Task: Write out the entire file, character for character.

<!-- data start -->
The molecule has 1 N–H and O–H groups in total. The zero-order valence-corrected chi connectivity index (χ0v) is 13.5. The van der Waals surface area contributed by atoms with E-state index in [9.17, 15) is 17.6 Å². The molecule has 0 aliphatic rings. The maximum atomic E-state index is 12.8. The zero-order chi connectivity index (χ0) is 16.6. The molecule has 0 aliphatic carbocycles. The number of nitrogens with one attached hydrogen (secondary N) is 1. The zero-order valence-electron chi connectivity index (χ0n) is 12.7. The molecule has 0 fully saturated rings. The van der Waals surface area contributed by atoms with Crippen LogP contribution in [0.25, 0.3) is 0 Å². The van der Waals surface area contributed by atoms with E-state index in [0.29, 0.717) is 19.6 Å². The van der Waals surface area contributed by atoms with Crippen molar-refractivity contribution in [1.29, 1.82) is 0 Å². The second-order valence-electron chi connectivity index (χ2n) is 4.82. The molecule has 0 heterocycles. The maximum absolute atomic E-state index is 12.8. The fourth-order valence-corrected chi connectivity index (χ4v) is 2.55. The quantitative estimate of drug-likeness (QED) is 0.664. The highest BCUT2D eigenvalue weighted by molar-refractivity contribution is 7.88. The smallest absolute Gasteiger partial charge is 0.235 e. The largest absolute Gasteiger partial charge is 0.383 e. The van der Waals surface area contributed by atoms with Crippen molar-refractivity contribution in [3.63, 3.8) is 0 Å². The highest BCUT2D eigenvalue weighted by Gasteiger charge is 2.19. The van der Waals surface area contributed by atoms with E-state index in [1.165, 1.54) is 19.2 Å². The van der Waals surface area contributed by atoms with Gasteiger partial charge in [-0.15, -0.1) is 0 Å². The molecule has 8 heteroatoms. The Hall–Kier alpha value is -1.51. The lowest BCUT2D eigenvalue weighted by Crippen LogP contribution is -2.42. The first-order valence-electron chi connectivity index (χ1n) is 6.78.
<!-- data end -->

The molecule has 1 N–H and O–H groups in total. The zero-order valence-corrected chi connectivity index (χ0v) is 13.5. The van der Waals surface area contributed by atoms with E-state index in [9.17, 15) is 17.6 Å². The molecule has 0 aliphatic rings. The maximum atomic E-state index is 12.8. The zero-order chi connectivity index (χ0) is 16.6. The molecule has 0 aliphatic carbocycles. The number of nitrogens with one attached hydrogen (secondary N) is 1. The zero-order valence-electron chi connectivity index (χ0n) is 12.7. The molecule has 0 fully saturated rings. The van der Waals surface area contributed by atoms with Crippen LogP contribution in [0.25, 0.3) is 0 Å². The van der Waals surface area contributed by atoms with E-state index in [0.29, 0.717) is 19.6 Å². The van der Waals surface area contributed by atoms with Crippen molar-refractivity contribution in [1.29, 1.82) is 0 Å². The second-order valence-electron chi connectivity index (χ2n) is 4.82. The molecule has 0 heterocycles. The maximum absolute atomic E-state index is 12.8. The fourth-order valence-corrected chi connectivity index (χ4v) is 2.55. The quantitative estimate of drug-likeness (QED) is 0.664. The highest BCUT2D eigenvalue weighted by molar-refractivity contribution is 7.88. The smallest absolute Gasteiger partial charge is 0.235 e. The largest absolute Gasteiger partial charge is 0.383 e. The van der Waals surface area contributed by atoms with Crippen molar-refractivity contribution in [3.63, 3.8) is 0 Å². The highest BCUT2D eigenvalue weighted by Gasteiger charge is 2.19. The van der Waals surface area contributed by atoms with E-state index in [1.165, 1.54) is 19.2 Å². The van der Waals surface area contributed by atoms with Gasteiger partial charge in [-0.15, -0.1) is 0 Å². The molecule has 8 heteroatoms. The Hall–Kier alpha value is -1.51. The lowest BCUT2D eigenvalue weighted by Crippen LogP contribution is -2.42. The first-order valence-electron chi connectivity index (χ1n) is 6.78.